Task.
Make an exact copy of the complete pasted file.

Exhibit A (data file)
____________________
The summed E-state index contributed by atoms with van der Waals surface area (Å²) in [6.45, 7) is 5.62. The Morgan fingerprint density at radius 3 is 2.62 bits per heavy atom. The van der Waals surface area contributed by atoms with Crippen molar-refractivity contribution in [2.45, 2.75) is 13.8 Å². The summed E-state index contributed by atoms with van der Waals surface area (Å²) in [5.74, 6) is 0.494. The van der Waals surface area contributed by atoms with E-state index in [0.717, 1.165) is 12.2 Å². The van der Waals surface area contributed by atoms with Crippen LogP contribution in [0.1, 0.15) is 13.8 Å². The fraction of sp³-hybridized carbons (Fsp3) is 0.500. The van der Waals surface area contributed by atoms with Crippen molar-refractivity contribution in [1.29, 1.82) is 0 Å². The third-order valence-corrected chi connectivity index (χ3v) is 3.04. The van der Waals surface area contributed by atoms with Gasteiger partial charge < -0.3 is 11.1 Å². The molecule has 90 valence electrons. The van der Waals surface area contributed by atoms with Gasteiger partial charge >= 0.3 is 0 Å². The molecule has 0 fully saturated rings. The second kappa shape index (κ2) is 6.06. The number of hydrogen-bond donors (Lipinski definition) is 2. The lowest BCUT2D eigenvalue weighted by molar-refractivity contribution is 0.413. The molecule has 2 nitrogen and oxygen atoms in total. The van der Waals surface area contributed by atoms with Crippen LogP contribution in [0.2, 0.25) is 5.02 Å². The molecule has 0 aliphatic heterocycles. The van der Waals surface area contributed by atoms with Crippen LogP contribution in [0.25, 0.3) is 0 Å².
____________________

The summed E-state index contributed by atoms with van der Waals surface area (Å²) in [6.45, 7) is 5.62. The Morgan fingerprint density at radius 3 is 2.62 bits per heavy atom. The van der Waals surface area contributed by atoms with Crippen molar-refractivity contribution in [2.45, 2.75) is 13.8 Å². The summed E-state index contributed by atoms with van der Waals surface area (Å²) in [5.74, 6) is 0.494. The van der Waals surface area contributed by atoms with E-state index in [0.717, 1.165) is 12.2 Å². The van der Waals surface area contributed by atoms with Crippen LogP contribution in [0.1, 0.15) is 13.8 Å². The fraction of sp³-hybridized carbons (Fsp3) is 0.500. The van der Waals surface area contributed by atoms with Crippen molar-refractivity contribution in [1.29, 1.82) is 0 Å². The third-order valence-corrected chi connectivity index (χ3v) is 3.04. The van der Waals surface area contributed by atoms with Gasteiger partial charge < -0.3 is 11.1 Å². The molecule has 90 valence electrons. The van der Waals surface area contributed by atoms with Gasteiger partial charge >= 0.3 is 0 Å². The molecule has 0 fully saturated rings. The second kappa shape index (κ2) is 6.06. The number of hydrogen-bond donors (Lipinski definition) is 2. The lowest BCUT2D eigenvalue weighted by molar-refractivity contribution is 0.413. The molecule has 2 nitrogen and oxygen atoms in total. The van der Waals surface area contributed by atoms with Crippen LogP contribution in [0.2, 0.25) is 5.02 Å². The molecule has 0 aliphatic heterocycles. The van der Waals surface area contributed by atoms with Crippen LogP contribution in [0.25, 0.3) is 0 Å².